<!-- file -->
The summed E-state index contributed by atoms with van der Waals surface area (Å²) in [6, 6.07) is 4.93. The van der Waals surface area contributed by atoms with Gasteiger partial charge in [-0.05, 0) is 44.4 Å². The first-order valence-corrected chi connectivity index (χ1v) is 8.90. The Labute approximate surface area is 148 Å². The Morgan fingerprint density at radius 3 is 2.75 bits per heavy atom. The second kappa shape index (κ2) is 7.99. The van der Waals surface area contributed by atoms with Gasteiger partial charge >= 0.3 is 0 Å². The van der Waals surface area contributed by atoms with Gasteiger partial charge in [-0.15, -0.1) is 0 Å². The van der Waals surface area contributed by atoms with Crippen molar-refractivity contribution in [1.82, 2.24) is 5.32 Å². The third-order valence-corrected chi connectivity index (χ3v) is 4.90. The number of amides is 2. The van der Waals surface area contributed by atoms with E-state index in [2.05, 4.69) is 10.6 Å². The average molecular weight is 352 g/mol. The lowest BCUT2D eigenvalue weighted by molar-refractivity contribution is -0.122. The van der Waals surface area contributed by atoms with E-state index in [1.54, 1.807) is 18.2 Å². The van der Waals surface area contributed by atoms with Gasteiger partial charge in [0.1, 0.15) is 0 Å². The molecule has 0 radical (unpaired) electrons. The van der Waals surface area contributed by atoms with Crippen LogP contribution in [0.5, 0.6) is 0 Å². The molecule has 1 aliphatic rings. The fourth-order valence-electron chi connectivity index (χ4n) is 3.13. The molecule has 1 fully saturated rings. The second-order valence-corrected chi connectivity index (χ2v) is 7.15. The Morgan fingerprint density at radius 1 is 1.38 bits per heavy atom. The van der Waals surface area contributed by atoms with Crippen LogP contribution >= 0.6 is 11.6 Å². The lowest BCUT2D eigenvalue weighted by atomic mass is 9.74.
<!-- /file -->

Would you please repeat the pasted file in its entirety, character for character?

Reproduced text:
The summed E-state index contributed by atoms with van der Waals surface area (Å²) in [6, 6.07) is 4.93. The van der Waals surface area contributed by atoms with Gasteiger partial charge in [-0.05, 0) is 44.4 Å². The first-order valence-corrected chi connectivity index (χ1v) is 8.90. The Labute approximate surface area is 148 Å². The Morgan fingerprint density at radius 3 is 2.75 bits per heavy atom. The second kappa shape index (κ2) is 7.99. The van der Waals surface area contributed by atoms with Gasteiger partial charge >= 0.3 is 0 Å². The van der Waals surface area contributed by atoms with Gasteiger partial charge in [-0.15, -0.1) is 0 Å². The van der Waals surface area contributed by atoms with Crippen molar-refractivity contribution in [1.82, 2.24) is 5.32 Å². The third-order valence-corrected chi connectivity index (χ3v) is 4.90. The number of amides is 2. The van der Waals surface area contributed by atoms with E-state index in [2.05, 4.69) is 10.6 Å². The average molecular weight is 352 g/mol. The lowest BCUT2D eigenvalue weighted by molar-refractivity contribution is -0.122. The van der Waals surface area contributed by atoms with E-state index in [1.54, 1.807) is 18.2 Å². The van der Waals surface area contributed by atoms with Gasteiger partial charge in [0.1, 0.15) is 0 Å². The molecule has 0 radical (unpaired) electrons. The van der Waals surface area contributed by atoms with Crippen LogP contribution in [0.5, 0.6) is 0 Å². The molecule has 1 aliphatic rings. The fourth-order valence-electron chi connectivity index (χ4n) is 3.13. The molecule has 1 fully saturated rings. The second-order valence-corrected chi connectivity index (χ2v) is 7.15. The Morgan fingerprint density at radius 1 is 1.38 bits per heavy atom. The van der Waals surface area contributed by atoms with Crippen LogP contribution >= 0.6 is 11.6 Å². The lowest BCUT2D eigenvalue weighted by atomic mass is 9.74.